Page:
On completion of this course, students will be able to:
- write engaging works that demonstrate your developing an awareness of the ways writers use language to create a sense of place
- demonstrate writing skills across a range of genres and forms
- identify suitable markets for your writing
- produce writing that reflects a developing awareness of audience and market
- identify, reflect on and adapt writing strategies and techniques used by professional writers
- demonstrate developing skills in rewriting, proofreading and editing
- describe and reflection your writing practice.
|3.||Editorial skills development.||20.00|
Text and materials required to be purchased or accessed
ALL textbooks and materials available to be purchased can be sourced from USQ's Online Bookshop (unless otherwise stated). (https://omnia.usq.edu.au/textbooks/?year=2019&sem=02&subject1=CWR2002)
Please contact us for alternative purchase options from USQ Bookshop. (https://omnia.usq.edu.au/info/contact/)
Student workload expectations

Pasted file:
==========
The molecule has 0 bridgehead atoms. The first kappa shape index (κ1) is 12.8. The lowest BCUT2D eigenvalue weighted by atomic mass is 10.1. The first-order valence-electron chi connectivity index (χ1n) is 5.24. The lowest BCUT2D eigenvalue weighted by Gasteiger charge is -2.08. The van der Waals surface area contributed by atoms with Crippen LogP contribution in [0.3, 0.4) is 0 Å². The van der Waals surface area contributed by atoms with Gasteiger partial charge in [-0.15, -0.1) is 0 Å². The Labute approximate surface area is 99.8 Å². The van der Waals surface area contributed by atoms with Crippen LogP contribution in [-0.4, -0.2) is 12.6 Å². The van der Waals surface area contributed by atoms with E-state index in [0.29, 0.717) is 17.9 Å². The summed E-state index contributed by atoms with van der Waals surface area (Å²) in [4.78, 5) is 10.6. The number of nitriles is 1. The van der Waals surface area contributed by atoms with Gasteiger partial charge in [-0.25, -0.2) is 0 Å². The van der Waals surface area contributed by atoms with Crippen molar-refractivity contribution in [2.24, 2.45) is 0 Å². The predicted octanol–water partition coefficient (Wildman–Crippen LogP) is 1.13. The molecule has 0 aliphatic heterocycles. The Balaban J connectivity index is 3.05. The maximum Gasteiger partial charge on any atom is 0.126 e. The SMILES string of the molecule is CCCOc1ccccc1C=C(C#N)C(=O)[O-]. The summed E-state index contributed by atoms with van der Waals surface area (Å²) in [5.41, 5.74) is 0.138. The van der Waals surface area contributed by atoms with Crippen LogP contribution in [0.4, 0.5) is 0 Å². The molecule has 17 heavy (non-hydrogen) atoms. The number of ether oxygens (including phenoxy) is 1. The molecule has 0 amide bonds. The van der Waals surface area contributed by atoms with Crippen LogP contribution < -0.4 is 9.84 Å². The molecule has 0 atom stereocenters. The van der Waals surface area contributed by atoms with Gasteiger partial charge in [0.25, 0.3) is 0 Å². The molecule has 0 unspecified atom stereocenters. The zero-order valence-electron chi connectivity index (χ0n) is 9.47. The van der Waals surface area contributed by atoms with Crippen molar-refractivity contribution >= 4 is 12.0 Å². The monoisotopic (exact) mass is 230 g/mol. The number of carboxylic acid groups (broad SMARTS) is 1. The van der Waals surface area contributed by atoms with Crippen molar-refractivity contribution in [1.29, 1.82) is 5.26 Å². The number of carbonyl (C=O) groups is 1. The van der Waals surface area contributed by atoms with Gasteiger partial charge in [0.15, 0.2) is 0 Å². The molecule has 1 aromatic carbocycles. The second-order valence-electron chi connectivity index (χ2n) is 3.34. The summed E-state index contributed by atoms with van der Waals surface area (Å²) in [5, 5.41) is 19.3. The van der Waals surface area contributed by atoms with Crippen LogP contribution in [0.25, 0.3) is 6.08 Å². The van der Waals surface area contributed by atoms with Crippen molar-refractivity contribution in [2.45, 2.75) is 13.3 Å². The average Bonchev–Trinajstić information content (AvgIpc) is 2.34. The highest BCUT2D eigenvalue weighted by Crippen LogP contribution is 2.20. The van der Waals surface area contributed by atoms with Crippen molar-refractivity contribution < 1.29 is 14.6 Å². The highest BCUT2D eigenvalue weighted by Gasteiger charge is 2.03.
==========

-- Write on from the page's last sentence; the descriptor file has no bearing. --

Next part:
|Description||Marks out of||Wtg (%)||Due Date||Notes|
|NATURE WRITING||100||25||26 Aug 2019|
|REVIEW PORTFOLIO||100||25||09 Sep 2019|
|URBAN WRITING||100||25||21 Oct 2019|
|EDITING PORTFOLIO||100||25||24 Oct 2019||(see note 1)|
- You will be expected to complete a range of peer editing tasks, and two reviewing tasks, during semester. Due dates will be outline on the Study Desk.
Important assessment information
Students must attend and complete the requirements of the Workplace Health and Safety training program for this course where required.
External and Online: There are no attendance requirements for this course. However, it is the students’ responsibility to study all material provided to them or required to be accessed by them to maximise their chance of meeting the objectives of the course and to be informed of course-related activities and administration.